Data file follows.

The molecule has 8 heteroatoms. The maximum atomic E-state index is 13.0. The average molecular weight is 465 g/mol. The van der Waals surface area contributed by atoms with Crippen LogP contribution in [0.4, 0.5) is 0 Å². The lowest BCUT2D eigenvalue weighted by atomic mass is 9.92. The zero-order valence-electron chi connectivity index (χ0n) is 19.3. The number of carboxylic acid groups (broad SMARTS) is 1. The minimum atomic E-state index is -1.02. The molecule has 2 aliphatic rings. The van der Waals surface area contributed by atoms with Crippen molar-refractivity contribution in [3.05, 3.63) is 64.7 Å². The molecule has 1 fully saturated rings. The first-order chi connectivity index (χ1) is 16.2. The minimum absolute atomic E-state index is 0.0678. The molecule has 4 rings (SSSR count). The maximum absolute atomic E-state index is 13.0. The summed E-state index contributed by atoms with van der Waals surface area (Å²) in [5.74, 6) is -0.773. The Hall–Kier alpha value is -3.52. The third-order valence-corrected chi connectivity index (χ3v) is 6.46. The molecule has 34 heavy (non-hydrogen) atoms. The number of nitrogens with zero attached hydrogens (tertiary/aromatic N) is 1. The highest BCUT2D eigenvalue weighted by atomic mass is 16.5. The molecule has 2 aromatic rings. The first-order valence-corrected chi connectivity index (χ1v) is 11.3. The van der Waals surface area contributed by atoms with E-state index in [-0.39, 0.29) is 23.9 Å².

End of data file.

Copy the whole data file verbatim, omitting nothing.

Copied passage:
The molecule has 8 heteroatoms. The maximum atomic E-state index is 13.0. The average molecular weight is 465 g/mol. The van der Waals surface area contributed by atoms with Crippen LogP contribution in [0.4, 0.5) is 0 Å². The lowest BCUT2D eigenvalue weighted by atomic mass is 9.92. The zero-order valence-electron chi connectivity index (χ0n) is 19.3. The number of carboxylic acid groups (broad SMARTS) is 1. The minimum atomic E-state index is -1.02. The molecule has 2 aliphatic rings. The van der Waals surface area contributed by atoms with Crippen molar-refractivity contribution in [3.05, 3.63) is 64.7 Å². The molecule has 1 fully saturated rings. The first-order chi connectivity index (χ1) is 16.2. The minimum absolute atomic E-state index is 0.0678. The molecule has 4 rings (SSSR count). The maximum absolute atomic E-state index is 13.0. The summed E-state index contributed by atoms with van der Waals surface area (Å²) in [5.74, 6) is -0.773. The Hall–Kier alpha value is -3.52. The third-order valence-corrected chi connectivity index (χ3v) is 6.46. The molecule has 34 heavy (non-hydrogen) atoms. The number of nitrogens with zero attached hydrogens (tertiary/aromatic N) is 1. The highest BCUT2D eigenvalue weighted by atomic mass is 16.5. The molecule has 2 aromatic rings. The first-order valence-corrected chi connectivity index (χ1v) is 11.3. The van der Waals surface area contributed by atoms with E-state index in [-0.39, 0.29) is 23.9 Å².